LDS Growth Encyclopedia on Missionary Work and Church Growth (Missiology)

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Author: Matt Martinich

Posted: May 3rd, 2014

An area is the largest administrative division in the Church that generally encompasses an entire world region outside the United States. In other words, an area is a regional subdivision of church administration subordinate to general worldwide church leadership (the First Presidency and Quorum of the Twelve Apostles) that supervises stakes, districts, and missions. Areas may include many types of lesser-order administrative divisions within the geography of the area including stakes, districts, missions, and isolated branches within countries not assigned to a mission. Areas within the United States follow traditional regional boundaries in most locations. Locations with large Latter-day Saint populations can have areas that consist of only a single individual state (such as Idaho) or a portion of a state (such as in Utah). 

Like other administrative organizations in the Church, an area presidency consisting of a president and two counselors lead each area outside of the United States with the exception of the Middle East/North Africa Area. In 2012, all members of Area Presidencies were General Authorities from the First or Second Quorums of the Seventy.[1]  However, in the past Area Authority Seventies and members of the Quorum of the Twelve Apostles have served in Area Presidencies.[2] Since 2004, members of the Presidency of the Seventy have served as area presidents for all 10 North American areas without counselors. Some members of the Presidency of the Seventy administer multiple church areas in North America at a time.[3] The Middle East/Africa North Area does not have an area presidency; instead two General Authorities provide leadership and administrative support.

In 1984, the Church announced the organization of 13 areas worldwide and the appointment of area presidencies to administer each area. Seven of these areas were in the United States and Canada (North America Northeast, North America Northwest, North America Southeast, North America Southwest, North America West, Salt Lake City North, and Salt Lake City South) and six were elsewhere (Asia, Europe, Mexico and Central America, Pacific, South America North, and South America South).[4] The Church steadily organized new areas throughout the remainder of the twentieth century but began to consolidate some areas in the 2000s and 2010s. In 2003, the number of areas reached an all-time high of 30. New areas organized in the 2000s included the Europe East Area (2000), the Utah Salt Lake City Area (2003), the Caribbean Area (2006), and the Middle East/Africa North Area (2007).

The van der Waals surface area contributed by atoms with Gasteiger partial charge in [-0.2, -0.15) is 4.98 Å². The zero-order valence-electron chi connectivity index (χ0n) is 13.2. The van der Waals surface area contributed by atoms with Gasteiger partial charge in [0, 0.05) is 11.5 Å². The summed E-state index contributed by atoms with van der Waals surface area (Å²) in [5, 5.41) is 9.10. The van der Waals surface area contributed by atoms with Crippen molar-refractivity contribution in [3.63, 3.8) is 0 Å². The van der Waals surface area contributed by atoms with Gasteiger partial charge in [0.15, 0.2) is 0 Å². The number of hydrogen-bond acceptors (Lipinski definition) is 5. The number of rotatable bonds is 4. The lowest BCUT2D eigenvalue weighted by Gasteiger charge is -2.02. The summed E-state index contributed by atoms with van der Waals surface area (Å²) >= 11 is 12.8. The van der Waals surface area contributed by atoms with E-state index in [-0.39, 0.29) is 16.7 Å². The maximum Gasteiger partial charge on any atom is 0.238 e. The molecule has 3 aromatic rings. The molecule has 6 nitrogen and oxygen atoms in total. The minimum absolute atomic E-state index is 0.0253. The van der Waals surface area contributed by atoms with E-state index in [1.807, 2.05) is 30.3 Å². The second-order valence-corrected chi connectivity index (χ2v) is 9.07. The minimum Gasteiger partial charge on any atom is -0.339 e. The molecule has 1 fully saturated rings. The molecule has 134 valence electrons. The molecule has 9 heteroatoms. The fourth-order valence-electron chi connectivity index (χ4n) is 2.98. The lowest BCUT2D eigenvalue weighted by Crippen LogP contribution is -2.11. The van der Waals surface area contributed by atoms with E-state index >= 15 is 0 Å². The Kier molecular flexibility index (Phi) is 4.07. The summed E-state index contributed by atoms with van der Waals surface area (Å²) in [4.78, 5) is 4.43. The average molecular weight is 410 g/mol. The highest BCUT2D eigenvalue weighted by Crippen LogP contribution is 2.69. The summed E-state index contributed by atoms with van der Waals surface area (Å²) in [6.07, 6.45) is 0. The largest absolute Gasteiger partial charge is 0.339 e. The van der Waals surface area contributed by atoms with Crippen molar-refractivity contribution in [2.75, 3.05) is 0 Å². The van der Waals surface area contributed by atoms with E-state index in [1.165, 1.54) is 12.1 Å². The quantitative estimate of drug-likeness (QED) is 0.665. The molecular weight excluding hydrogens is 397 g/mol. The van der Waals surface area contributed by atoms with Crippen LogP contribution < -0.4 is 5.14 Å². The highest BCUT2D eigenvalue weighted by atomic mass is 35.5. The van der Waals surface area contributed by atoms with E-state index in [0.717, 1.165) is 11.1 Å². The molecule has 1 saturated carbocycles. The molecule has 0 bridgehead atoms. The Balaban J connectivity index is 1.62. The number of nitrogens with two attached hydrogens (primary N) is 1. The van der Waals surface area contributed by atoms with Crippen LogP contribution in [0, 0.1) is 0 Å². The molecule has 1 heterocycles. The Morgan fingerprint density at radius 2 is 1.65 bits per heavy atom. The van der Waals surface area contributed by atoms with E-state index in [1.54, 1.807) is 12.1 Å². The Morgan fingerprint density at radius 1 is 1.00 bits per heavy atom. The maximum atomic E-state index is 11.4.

Several area consolidations occurred in 2007 as the Church consolidated the Brazil North and Brazil South Areas to create the Brazil Area, the Mexico North and Mexico South Areas to create the Mexico Area,[5] the Australia Area with the New Zealand/Pacific Islands Area to create the Pacific Area, and the Europe Central and Europe West Areas to form the Europe Area. In 2009, the Church consolidated the South America North Area with the South America West Area to create the South America Northwest Area. In 2012, the Church consolidated the Chile Area with the South America South Area. In August 2014, there were 25 areas worldwide (Africa Southeast, Africa West, Asia, Asia North, Brazil, Caribbean, Central America, Europe, Europe East, Idaho, Middle East/Africa North, Mexico, North America Central, North America Northeast, North America Northwest, North America Southeast, North America Southwest, North America West, Pacific, Philippines, South America Northwest, South America South, Utah North, Utah Salt Lake City, and Utah South).[6]

There do not appear to be any specific criteria for an area to operate. The number of nominal church members and stakes varies drastically by area. For example, at present the Brazil Area and Mexico Area each have over one million Latter-day Saints and more than 220 stakes whereas the Europe East Area has less than 50,000 members and only four stakes and the Middle East/Africa North Area has approximately 4,000 members and one stake. Historically, some areas have not had a single stake or mission within their jurisdiction. The creation and consolidation of areas appears rooted in four factors: Growth in active membership, self-sufficiency in leadership, geographic size, and maintaining common cultural and societal characteristics within individual areas.